All in all, 97 (i.e., 69 + 17 + 11) unique documents were identified via citation tracking. Each document was reviewed by the review authors based on title and abstract, except for 8 documents with no abstract (i.e., four letters, two chapters, one note and one editorial). The latter were reviewed based on full-text. From among the 97 documents, 22 studies were selected by at least one review author [14,15,16,17,18,19,20,21,22,23,24,25,26,27,28,29,30,31,32,33,34,35] (see Table S1). These studies were then reviewed for meeting the inclusion criteria by the review authors based on full-text. Of the 22 studies, 5 were excluded (4 were not original studies--and more like scoping reviews--and one was a letter) [26,27,28,31,33]. Of the remaining 17 studies, none met all six inclusion criteria (see Table S1). Many studies had either an index test for parents’ behavioral concerns (criterion #6) or a reference standard for disruptive/behavior problem with or without the corresponding target condition (criterion #4), but only one study by Mulhern and his colleagues [32] met these three criteria (see Table S1). However, it did not have a naturalistic study design. In fact, it was conducted with a sample of children referred to a pediatric clinic for ‘school-related learning and/or behavior problems’. [The target condition, ADHD (DSM-III-R)/ADD (DSM-III), was diagnosed in 38% of the children (i.e., 93/152). Particularly problematic is that a previous diagnosis of ADHD/ADD (mentioned by 7% of the parents) was included in the operational definition of ‘any parental concerns’]. At the end, none of the selected studies identified using citation tracking provided satisfactory evidence about the accuracy of parents’ behavioral concerns.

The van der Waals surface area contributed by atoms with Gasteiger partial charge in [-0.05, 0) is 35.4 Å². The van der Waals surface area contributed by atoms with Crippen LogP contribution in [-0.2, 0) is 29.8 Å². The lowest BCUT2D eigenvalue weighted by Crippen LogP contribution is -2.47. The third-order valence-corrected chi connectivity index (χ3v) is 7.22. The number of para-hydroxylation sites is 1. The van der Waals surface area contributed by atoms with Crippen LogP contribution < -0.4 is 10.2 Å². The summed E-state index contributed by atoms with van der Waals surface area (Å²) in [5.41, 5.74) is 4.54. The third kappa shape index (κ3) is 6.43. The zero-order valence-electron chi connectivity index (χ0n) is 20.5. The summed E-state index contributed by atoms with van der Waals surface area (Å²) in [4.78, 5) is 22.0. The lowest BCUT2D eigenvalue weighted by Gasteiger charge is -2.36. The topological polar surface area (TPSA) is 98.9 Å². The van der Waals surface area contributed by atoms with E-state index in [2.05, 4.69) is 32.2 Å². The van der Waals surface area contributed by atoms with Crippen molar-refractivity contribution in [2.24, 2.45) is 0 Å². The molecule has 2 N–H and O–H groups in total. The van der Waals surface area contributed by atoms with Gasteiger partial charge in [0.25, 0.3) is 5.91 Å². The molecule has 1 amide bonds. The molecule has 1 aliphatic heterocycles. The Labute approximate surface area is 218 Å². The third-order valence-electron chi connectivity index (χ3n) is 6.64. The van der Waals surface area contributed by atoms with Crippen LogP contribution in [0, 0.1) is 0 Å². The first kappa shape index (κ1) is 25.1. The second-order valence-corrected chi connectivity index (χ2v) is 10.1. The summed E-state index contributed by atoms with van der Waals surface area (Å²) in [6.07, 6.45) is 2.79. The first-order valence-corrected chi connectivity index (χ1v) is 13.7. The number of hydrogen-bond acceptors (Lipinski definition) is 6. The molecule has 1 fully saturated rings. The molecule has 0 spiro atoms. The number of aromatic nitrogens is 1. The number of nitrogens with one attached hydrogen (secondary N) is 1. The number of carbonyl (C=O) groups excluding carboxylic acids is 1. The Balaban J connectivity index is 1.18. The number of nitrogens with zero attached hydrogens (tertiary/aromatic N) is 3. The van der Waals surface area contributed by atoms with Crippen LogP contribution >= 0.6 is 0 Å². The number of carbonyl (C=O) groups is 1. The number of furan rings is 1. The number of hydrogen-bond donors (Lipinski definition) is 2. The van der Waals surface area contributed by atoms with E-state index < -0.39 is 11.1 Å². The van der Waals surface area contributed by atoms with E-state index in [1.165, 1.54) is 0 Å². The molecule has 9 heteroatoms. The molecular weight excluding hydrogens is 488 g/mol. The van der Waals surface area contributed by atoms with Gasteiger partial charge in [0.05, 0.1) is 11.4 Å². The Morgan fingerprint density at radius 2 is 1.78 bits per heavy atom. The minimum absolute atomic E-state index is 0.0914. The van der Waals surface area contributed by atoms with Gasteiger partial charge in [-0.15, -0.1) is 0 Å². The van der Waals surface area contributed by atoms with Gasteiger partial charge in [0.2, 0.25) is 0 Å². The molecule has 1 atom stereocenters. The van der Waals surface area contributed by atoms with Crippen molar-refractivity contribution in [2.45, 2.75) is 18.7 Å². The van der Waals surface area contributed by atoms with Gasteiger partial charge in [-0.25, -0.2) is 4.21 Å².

Second, 13 articles were identified as containing potentially relevant information about the accuracy of behavioral concerns by scanning the reference lists of the 22 studies mentioned above. Each cited article was reviewed by the review authors based on title and abstract, except for one article that could not be found. From among the 12 articles, 8 articles were selected by at least one review author [36,37,38,39,40,41,42,43]. They were then reviewed based on full-text. In the process, another article was identified as potentially relevant by reference lists scanning [44]. This article was then reviewed based on full-text. And, one more article was identified by scanning its reference list [45], and then reviewed based on full-text. Altogether, 10 articles were reviewed based on full-text, but none of the studies met all the inclusion criteria (see Table S2). In fact, not one study had both an index test for parents’ behavioral concerns and a reference standard for disruptive/behavior problem with the corresponding target condition (see Table S2).